Monday, June 25th, 2018

Julia Michaels ft. Trippie Redd – Jump

J-Mike’ll make you… Trippie Redd’ll make you… uh-huh, uh-huh…


Katie Gill: Well this sure as shit is a collab none of us saw coming. I’m not entirely sure what (if anything) Julia Michaels is trying to pivot to, but I don’t think it’s working. Her persistent sleepiness works really well with Trippie Redd’s laid back guest verse, but that’s about it. This song is so middle of the road and skippable that after a few listens of it, all I can come up with is “yup, that’s a song.”

Julian Axelrod: “Jump” follows a distinctly 2018 formula: clean-cut pop starlet tries to sully her sound with a verse from a hot SoundCloud rapper, only to find the song is a flop and their new collaborator is a domestic abuser. But somehow, unlike other singles of its ilk, this experiment actually works. Julia Michaels’s raw angst and romantic aversion is only a few degrees removed from Trippie Redd’s emo screeds, but she’s got the kind of bulletproof choruses most rappers only dream of writing. I’m hesitant to praise her guest for obvious reasons, but I will say his presence lends a certain poignancy to the narrative. For a song about overcoming past trauma and learning to trust again, there’s a bitter irony to Michaels ceding the spotlight to a scumbag who’s hurt before and will probably hurt again.

Ryo Miyauchi: Trippie Redd is a rather uneasy collaborator for Julia Michaels, specifically in relation to what she writes about in “Jump.” Her side of the story is a prelude to an immature, destructive love, its train-wreck quality understated from the subdued aquatic synths as well as Michaels’s predictably smooth rap cadence. Meanwhile, the man next to her is a guy who deals with break-ups through violent threats, which he also sings about a little here. But musically, the odd coupling works: though coming from opposite perspectives, they together nail the sharp vertigo from nosediving into love.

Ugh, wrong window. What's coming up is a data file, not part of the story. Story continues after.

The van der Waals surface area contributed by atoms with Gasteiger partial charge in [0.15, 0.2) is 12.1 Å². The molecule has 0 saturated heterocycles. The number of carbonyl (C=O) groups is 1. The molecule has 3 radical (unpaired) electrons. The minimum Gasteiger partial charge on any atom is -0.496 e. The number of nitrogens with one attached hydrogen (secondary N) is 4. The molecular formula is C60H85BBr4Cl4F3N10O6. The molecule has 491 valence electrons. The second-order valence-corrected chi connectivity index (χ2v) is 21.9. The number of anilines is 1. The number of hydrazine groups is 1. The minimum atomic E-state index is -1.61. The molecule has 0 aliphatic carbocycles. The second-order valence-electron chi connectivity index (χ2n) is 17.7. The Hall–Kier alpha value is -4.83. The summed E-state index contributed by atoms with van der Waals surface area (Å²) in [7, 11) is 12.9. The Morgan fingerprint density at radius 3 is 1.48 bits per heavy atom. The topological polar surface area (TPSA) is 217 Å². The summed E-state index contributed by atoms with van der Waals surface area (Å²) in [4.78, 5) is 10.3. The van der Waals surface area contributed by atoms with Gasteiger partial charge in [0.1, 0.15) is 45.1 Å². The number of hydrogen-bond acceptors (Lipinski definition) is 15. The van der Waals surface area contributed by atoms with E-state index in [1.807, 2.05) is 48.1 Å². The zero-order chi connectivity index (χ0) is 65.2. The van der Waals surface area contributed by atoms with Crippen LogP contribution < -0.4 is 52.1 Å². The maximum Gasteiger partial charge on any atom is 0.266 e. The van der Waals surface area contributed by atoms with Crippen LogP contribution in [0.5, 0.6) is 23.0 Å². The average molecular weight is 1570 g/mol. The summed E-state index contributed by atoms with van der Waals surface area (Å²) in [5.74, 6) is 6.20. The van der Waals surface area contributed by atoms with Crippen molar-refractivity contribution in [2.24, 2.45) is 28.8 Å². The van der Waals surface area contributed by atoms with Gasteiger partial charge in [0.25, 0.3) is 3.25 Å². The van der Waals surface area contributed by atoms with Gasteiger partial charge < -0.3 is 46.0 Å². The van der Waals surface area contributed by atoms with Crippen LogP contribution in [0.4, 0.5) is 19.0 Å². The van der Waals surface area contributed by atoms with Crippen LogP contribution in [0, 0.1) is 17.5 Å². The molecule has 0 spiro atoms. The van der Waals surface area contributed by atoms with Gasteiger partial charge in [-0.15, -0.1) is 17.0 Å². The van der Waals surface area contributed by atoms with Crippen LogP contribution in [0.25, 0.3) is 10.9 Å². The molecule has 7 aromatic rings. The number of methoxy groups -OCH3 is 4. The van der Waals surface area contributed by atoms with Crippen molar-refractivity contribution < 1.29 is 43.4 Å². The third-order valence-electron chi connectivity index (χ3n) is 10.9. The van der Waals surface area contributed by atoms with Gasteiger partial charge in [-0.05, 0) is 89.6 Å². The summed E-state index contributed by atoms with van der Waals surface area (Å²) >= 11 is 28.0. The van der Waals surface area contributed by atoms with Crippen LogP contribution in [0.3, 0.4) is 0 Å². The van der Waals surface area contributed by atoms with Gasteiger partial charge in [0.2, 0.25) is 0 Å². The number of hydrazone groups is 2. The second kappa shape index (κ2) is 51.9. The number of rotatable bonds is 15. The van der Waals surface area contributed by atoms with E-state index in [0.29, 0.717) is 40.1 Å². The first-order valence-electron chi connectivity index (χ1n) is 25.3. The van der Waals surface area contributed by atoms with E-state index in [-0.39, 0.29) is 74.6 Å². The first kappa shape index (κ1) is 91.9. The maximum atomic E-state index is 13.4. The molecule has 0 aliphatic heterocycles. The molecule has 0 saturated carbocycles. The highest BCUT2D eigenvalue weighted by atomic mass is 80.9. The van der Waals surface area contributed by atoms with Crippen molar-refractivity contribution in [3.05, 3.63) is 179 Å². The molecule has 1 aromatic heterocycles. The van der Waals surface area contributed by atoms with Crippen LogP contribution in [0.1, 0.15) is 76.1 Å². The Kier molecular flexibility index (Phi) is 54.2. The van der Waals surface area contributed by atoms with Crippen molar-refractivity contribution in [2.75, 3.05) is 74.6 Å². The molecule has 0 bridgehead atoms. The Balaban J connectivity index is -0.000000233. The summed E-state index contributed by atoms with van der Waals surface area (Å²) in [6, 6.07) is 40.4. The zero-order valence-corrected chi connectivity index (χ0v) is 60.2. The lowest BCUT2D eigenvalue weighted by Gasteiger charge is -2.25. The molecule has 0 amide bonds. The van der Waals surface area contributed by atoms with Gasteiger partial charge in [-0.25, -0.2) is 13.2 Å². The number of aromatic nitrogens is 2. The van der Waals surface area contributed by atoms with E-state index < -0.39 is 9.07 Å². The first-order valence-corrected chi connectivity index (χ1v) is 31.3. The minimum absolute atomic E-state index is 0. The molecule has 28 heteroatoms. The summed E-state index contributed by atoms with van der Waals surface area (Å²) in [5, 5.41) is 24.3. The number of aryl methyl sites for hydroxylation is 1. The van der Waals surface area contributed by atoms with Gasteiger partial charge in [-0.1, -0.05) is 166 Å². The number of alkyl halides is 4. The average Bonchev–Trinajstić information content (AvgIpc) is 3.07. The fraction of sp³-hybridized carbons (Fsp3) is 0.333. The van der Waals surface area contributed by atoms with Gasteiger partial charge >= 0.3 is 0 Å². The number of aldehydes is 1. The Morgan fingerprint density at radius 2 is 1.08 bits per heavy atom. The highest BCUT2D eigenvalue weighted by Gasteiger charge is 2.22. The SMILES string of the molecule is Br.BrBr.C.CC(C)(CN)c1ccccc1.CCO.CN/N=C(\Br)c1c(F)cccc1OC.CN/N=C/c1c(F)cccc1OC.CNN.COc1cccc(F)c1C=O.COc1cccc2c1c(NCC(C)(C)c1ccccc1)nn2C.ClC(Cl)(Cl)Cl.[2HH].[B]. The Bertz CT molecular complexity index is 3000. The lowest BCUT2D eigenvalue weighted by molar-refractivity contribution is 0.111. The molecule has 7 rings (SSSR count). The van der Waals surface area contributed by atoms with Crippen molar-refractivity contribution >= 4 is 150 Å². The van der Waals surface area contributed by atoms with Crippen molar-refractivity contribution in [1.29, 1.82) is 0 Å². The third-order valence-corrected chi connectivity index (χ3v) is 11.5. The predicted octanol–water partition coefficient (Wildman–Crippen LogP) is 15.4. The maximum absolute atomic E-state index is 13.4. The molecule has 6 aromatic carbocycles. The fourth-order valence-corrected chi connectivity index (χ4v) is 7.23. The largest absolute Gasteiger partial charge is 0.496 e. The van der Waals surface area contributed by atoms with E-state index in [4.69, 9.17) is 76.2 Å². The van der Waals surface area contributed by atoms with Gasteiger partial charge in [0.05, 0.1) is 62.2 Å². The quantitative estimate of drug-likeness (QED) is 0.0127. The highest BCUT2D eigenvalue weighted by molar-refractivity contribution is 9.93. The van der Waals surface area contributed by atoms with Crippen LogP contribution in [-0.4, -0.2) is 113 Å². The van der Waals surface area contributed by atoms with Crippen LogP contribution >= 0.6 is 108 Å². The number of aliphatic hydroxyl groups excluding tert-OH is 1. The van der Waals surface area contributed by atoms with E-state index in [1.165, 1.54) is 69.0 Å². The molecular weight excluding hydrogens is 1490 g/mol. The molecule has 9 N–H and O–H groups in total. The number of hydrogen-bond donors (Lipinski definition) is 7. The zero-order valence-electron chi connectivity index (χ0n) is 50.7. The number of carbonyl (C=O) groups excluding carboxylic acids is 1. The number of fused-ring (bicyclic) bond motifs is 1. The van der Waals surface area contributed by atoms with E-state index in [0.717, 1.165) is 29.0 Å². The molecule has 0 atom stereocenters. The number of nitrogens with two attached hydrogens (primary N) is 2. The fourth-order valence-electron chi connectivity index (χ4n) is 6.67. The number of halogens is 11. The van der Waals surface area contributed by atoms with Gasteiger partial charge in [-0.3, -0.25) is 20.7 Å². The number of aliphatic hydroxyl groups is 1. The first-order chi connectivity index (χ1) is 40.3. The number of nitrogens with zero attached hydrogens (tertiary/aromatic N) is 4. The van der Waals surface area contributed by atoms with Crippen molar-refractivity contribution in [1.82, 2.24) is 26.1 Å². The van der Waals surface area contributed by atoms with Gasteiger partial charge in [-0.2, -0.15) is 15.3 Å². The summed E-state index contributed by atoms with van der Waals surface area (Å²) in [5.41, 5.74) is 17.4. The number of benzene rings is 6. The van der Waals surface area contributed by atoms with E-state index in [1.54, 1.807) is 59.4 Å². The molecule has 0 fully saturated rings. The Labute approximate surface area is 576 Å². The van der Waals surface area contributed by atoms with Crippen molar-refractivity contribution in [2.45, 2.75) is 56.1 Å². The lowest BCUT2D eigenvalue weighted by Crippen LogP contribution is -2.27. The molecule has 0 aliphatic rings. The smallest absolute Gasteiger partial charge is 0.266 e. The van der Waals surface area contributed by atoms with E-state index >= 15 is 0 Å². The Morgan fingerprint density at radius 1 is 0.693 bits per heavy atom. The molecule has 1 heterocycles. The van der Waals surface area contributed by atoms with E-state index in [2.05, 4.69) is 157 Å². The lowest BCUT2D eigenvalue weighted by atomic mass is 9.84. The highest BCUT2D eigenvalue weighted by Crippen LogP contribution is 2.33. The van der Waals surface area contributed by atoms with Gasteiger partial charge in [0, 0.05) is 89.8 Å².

Joshua Minsoo Kim: I’m consistently impressed by Julia Michaels’s vocal melodies even when they’re in songs I don’t particularly like. This somehow makes Trippie Redd an apt fit as a collaborator, as he’s one of the best rappers right now in terms of making every line as memorable and catchy as possible. He’s not quite as unhinged as I’d like him to be here, but he certainly provides a verse that doesn’t feel tacked on. Michaels delivers a performance that’s appropriately muted yet meaningfully evocative, but the chorus is too much of a non-event, deflating much of the drama that’s touted in the lyrics. The switch to a trap beat during Trippie’s verse proves to be the song’s climax — underwhelming considering how trite a musical development it is.

Alfred Soto: I can’t say I’ve enjoyed a single one of Julia Michaels’s biz-approved approach to, uh, issues, and while the synth chords are the equivalent of painted glass, here’s another example of her pro forma approach. I’ve enjoyed one of Trippie’s recent appearances; he does his best. 

Alex Clifton: Julia Michaels gives us her best Tove Stryke impression but falls flat with a blank chorus. Would have been better with Sabrina Carpenter at the helm.

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